Inflation takes its toll on food banks: “More families arrive, but we find ourselves with less food” | Economy

A volunteer from the Food Bank collaborates in the entity's warehouse this Wednesday in Madrid.
A volunteer from the Food Bank collaborates in the entity’s warehouse this Wednesday in Madrid.Sergio Perez (EFE)

For 21 years, from Wednesday to Friday at nine in the morning, the Madrina Foundation has started the food distribution service for the most disadvantaged. Yet his warehouse shelves, which at the start of the pandemic were overflowing with food, are now a distant memory. Galloping inflation, together with the economic difficulties triggered by the health crisis, have hindered the distribution of essential goods to the most vulnerable families, according to charitable associations. “In the last year we have been assisting around 400 people a day. But more and more arrive and we find ourselves with less food,” says Jesica Flores, a psychologist and food distributor for the Foundation.

In 2021, before the war in Ukraine and the explosion of inflation, food banks served 1.5 million users, according to figures from the Spanish Federation of Food Banks (FESBAL). A number that is estimated to increase by 20% in 2022. “When the economy begins to falter, an increase in the population that finds itself in a precarious situation is inevitable. The set of circumstances that have occurred in the last two years —the pandemic, the energy crisis, the war in Ukraine— have pushed middle-class families into poverty who previously did not need to ask for help”, says Pedro Miguel Llorca, president Of the entity. In parallel, uncertainty holds donors back. “Any family tries to settle their accounts and becomes cautious. It is much more difficult to be generous in this climate of insecurity”, he adds.

Fundación Madrina receives around 50% of the food from the Food Aid Operational Program of the European Fund for Aid to the Disadvantaged (FEAD). If until now they had guaranteed three deliveries a year, now they have been reduced to two, laments the president of the entity, Conrado Jiménez. “In March, we should have collected food, but nothing has been sent to us. We have had to resort to private companies and donations so as not to run out of supplies”. Donations from individuals have also been reduced as a result of the increase in the cost of the shopping basket. “Before they brought us a car full of food, whereas now they come with two bags,” he adds.

At half past twelve this Friday morning, just over an hour before the end of the distribution, there are barely a dozen apples and oranges left in the warehouse baskets. Tuna cans and oil bottles are also not abundant. Some trays are empty. “Fortunately, some boxes of yogurt have just arrived, but for now we only have pasta and cans of vegetables until Wednesday,” says Flores.

scarcer deliveries

Inflation in April stood at 8.3%, according to the National Institute of Statistics, below the 9.8% in March. Even so, the costs of some basic foods are still through the roof compared to April 2021. Olive oil is up 42.5%, pasta 25% and eggs 21.6%. The escalation of prices continues to reduce the pockets of Spanish families, who, by losing purchasing power, find themselves even more on the tightrope. “One day, suddenly, desperate mothers appear, pregnant or with very young children who have never had to ask for help. They unburden themselves to me and tell me that they have to choose between eating and paying the rent”, assures the psychologist.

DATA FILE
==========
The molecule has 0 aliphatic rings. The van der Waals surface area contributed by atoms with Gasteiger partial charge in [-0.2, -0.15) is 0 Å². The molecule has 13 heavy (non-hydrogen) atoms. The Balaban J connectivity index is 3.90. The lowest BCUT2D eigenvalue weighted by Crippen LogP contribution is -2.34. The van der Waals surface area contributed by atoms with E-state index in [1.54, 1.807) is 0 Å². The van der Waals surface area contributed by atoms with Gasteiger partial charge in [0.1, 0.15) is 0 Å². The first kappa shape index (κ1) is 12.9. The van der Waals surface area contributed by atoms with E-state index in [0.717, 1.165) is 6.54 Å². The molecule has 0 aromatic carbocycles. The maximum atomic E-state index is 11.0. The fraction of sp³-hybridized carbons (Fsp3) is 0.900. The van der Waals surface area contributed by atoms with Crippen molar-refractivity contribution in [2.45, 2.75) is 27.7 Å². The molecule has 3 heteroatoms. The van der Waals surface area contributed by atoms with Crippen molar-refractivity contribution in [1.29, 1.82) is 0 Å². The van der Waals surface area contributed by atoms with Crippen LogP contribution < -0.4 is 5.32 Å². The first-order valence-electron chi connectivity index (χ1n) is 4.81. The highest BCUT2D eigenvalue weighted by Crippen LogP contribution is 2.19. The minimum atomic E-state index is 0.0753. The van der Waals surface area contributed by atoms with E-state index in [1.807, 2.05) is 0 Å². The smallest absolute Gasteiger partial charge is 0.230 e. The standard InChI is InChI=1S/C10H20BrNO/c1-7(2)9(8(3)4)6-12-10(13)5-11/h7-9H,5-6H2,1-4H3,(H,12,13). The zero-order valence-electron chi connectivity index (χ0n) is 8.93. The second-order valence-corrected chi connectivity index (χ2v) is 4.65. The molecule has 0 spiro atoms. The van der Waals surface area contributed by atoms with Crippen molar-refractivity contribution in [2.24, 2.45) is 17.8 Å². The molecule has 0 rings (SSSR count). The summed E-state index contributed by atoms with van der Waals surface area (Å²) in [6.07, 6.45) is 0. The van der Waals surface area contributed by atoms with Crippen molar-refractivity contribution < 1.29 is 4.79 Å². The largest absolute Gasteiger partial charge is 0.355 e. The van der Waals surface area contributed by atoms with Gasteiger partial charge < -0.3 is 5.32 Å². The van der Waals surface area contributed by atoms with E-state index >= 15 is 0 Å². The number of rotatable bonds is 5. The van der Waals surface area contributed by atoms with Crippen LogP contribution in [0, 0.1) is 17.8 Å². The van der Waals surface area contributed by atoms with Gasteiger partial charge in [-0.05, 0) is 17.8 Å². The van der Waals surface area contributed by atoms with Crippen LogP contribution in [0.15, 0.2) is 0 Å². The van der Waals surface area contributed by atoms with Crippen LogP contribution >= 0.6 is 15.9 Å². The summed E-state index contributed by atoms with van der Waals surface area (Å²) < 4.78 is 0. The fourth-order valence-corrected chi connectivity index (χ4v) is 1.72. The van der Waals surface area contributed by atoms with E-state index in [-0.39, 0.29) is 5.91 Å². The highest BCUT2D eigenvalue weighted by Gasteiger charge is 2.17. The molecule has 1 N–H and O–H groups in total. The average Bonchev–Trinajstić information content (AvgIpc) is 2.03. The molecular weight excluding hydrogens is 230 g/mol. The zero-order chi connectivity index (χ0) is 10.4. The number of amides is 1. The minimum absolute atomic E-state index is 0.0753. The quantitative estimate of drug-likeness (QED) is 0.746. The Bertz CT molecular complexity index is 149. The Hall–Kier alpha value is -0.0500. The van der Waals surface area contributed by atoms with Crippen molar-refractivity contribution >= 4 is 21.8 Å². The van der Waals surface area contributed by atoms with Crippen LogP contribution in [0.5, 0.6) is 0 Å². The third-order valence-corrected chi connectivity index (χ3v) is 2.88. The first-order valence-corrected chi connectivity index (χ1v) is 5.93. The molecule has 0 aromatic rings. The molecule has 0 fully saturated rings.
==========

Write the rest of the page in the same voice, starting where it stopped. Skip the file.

He knows in depth all the sides of the coin.


Sara Irik (42 years old) has been going to the Fundación Madrina food bank for more than a year. She has not been slow to realize that in recent months, when she returns to her home in the Madrid neighborhood of Valdeacederas, the bag weighs less and less. “Before they gave me a box of milk with six bottles, while now only a couple. Fortunately, the neighbors also sometimes help me, otherwise I would not be able to feed my four children”, she says. Rosemery Robles (37 years old) lives a similar situation: “At first they gave me a lot of vegetables, but now I receive very little. They offer me the right amount of milk for the child, for me there is almost never any, ”she says, as she pushes the baby stroller with the basket full of yogurt.

The charitable association Bocatas, which serves some 300 families each month, has also detected that since the rise in inflation the amount of food provided by food banks has decreased. “We have not been able to distribute milk for more than a month. Before, we even had leftovers and we had to look for other entities to get rid of the bottles we had left. Pasta and rice, which we distributed very generously, are sometimes scarce,” says Ignacio Rodríguez, one of the organization’s founders.

According to the most up-to-date data from Cáritas, three out of ten Spanish families have had to cut food, clothing or footwear expenses in 2021. Although the organization does not yet have the data for the first months of this year, it forecasts that the increase of the expenses for the increase in prices overwhelm them even more. “The pandemic has already had a very strong impact on family income, and inflation is causing a major setback, especially for the most vulnerable subjects, who have less capacity to face unforeseen events. It rains on wet ”, points out Thomas Ubrich, sociologist of the study team of Cáritas Spain. The figures from the Madrid Food Bank leave no room for doubt: in the first quarter of 2022 it has already served 187,000 people, more than in all of last year (180,000). But with 40% fewer donations.

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